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Demolition inside the farmhouse started this week. It has been a bittersweet feeling.

On Tuesday, we started the gut renovation. Aside from some cosmetic updates the main focuses will be gutting the electrical (a dangerous rat’s nest of old knob and tube wiring), replacing the heating system (an insane patchwork of ducts that shoot dirty heat from a 40-year-old oil furnace) and updating the plumbing (nothing really too nuts going on here, the pipes and pumps are just old and in need of repairs/replacement). We’re also adding insulation to the house because, currently, there isn’t any. I am of the opinion that houses in northern Vermont usually need insulation.

And while we are excited about the changes to house, I have to admit that a small part of me (really tiny part) feels already nostalgic for the way things have been. Over the past nine months, I’ve enjoyed getting to know the quirks and weirdness of the house. I’ve also enjoyed the simple austerity that comes with living in a house whose inventory of furniture consists of a bed, a small table and four wooden chairs. It will be nice to have appliances, furniture and stuff, but I very much enjoyed waking up in the morning and cooking breakfast on a charcoal grill.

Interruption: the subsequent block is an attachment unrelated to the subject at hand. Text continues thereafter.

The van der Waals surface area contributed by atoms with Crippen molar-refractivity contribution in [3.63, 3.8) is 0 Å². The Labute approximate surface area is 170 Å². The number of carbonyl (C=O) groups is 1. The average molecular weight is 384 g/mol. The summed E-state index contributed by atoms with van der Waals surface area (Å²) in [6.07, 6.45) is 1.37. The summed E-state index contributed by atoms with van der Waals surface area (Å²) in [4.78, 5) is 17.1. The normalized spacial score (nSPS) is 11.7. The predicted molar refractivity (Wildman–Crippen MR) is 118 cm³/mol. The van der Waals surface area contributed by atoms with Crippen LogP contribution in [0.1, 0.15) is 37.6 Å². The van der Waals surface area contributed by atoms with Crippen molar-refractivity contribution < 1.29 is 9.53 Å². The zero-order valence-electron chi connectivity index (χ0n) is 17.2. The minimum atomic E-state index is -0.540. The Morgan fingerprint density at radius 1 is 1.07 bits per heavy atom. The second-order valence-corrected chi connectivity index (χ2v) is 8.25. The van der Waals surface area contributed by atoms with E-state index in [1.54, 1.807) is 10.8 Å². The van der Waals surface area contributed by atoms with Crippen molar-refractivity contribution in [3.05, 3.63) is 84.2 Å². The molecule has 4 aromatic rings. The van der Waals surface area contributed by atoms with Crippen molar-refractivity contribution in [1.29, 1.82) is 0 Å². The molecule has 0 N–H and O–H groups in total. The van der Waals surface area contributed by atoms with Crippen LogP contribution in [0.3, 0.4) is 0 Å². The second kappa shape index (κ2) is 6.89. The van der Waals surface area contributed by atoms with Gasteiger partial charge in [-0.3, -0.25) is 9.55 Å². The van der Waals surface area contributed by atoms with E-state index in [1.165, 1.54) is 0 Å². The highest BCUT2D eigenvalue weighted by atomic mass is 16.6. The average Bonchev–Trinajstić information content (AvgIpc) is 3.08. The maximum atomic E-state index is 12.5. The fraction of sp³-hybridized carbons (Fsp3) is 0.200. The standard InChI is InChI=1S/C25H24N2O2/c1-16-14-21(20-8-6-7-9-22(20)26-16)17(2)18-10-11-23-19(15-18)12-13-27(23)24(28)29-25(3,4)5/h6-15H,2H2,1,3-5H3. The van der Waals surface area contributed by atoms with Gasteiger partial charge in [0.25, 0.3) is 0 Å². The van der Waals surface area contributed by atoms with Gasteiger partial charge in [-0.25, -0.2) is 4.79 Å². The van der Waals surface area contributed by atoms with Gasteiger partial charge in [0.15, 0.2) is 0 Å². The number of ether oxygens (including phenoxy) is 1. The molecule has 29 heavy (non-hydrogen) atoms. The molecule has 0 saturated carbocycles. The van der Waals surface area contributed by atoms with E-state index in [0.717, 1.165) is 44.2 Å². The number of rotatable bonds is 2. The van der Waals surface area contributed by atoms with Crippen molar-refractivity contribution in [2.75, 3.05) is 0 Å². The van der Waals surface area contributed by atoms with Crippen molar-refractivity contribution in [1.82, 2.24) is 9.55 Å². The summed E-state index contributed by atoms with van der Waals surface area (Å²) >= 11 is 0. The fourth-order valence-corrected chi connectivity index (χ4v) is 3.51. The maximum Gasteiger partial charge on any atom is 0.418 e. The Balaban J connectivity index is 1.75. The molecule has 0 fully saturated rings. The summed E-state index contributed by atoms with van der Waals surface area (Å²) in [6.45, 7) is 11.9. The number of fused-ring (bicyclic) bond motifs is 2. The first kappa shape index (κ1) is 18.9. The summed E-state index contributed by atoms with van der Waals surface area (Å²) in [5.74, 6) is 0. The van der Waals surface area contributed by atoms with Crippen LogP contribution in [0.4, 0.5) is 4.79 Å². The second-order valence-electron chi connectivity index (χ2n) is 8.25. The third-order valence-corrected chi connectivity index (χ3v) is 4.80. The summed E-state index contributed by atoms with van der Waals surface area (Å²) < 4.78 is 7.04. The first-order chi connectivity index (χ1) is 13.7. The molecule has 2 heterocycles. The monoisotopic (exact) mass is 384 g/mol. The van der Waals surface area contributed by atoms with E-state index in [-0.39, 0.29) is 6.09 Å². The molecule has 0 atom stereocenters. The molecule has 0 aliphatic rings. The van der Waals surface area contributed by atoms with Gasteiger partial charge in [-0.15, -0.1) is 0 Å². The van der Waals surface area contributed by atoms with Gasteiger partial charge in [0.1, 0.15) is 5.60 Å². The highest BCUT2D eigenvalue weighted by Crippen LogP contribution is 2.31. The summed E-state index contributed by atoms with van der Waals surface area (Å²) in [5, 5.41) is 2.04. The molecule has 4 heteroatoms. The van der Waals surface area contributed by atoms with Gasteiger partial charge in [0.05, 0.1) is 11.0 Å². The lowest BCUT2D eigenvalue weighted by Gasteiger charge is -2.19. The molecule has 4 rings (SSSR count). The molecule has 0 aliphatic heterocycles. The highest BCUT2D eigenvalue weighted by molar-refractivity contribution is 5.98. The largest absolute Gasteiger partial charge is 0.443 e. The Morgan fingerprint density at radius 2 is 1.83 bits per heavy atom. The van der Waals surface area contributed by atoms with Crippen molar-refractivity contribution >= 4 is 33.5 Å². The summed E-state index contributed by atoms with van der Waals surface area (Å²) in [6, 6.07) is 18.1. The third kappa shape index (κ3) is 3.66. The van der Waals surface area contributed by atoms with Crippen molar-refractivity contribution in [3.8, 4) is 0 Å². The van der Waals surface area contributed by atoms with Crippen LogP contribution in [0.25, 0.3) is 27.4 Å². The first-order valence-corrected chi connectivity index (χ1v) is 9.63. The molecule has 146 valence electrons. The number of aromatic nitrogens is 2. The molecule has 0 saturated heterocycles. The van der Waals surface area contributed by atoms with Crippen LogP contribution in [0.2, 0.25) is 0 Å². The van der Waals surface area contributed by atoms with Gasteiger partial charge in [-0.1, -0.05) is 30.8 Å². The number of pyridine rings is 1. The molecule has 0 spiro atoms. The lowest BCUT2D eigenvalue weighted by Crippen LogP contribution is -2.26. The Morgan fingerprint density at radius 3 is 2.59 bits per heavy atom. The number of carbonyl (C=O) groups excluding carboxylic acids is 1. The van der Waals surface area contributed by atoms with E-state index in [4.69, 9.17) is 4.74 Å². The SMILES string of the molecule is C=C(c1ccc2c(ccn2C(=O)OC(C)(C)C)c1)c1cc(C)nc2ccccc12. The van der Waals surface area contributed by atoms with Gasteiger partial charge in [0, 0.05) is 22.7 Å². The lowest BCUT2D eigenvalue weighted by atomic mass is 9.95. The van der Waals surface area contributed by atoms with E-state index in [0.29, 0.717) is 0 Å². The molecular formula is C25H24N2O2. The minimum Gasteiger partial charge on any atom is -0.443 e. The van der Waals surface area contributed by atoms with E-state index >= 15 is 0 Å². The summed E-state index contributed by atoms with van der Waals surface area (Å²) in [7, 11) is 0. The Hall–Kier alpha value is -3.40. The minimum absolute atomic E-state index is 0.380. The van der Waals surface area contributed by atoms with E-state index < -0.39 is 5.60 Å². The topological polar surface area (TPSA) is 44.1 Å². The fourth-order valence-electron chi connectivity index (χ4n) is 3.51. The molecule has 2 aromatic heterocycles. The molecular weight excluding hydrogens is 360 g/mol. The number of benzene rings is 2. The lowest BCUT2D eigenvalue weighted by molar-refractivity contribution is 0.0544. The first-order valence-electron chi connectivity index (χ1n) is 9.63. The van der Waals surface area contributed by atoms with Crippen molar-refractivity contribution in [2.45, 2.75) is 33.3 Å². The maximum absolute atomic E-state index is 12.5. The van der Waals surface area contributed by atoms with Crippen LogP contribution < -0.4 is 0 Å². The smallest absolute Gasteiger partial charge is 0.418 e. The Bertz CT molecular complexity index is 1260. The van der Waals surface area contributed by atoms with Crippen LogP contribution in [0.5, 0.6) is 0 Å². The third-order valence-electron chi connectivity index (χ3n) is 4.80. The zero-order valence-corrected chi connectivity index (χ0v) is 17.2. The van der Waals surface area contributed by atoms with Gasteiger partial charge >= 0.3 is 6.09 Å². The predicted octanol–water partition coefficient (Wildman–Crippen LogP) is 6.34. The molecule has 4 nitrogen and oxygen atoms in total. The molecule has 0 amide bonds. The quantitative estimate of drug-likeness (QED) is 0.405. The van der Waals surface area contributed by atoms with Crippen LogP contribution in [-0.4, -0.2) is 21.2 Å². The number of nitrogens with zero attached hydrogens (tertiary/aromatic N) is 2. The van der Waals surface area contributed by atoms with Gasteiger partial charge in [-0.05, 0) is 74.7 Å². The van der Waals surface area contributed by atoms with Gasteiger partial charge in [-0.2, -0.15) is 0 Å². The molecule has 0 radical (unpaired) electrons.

While the demolition is underway, one key artifact we are saving is some graffiti. In one of the bedrooms upstairs, scrawled in pencil is the following tag:

The writing is the handiwork of Marion Shaw. Marion, born in 1908, was part of the last generation of Shaw’s to own the farm. I’ve spent several hours researching her and I have been able to find very little. (If any folks in Peacham any information or tidbits about the Shaws, let me know. I love that historical stuff.)

The most interesting tidbit I have been able to dig up is that she used to run a retreat for pregnant women in a house across the street from the Shaw farm. This was relayed to me by one of the older folks in town who knew her. She never married or had children. She died in 1987.

When I look at her writing on the wall, I marvel that it’s one of the last marks that she left on the world. That makes me want to preserve it at all costs. As part of the demolition process, we’re going to cut the chunk of plaster with Marion’s graffiti out so that it can be preserved.

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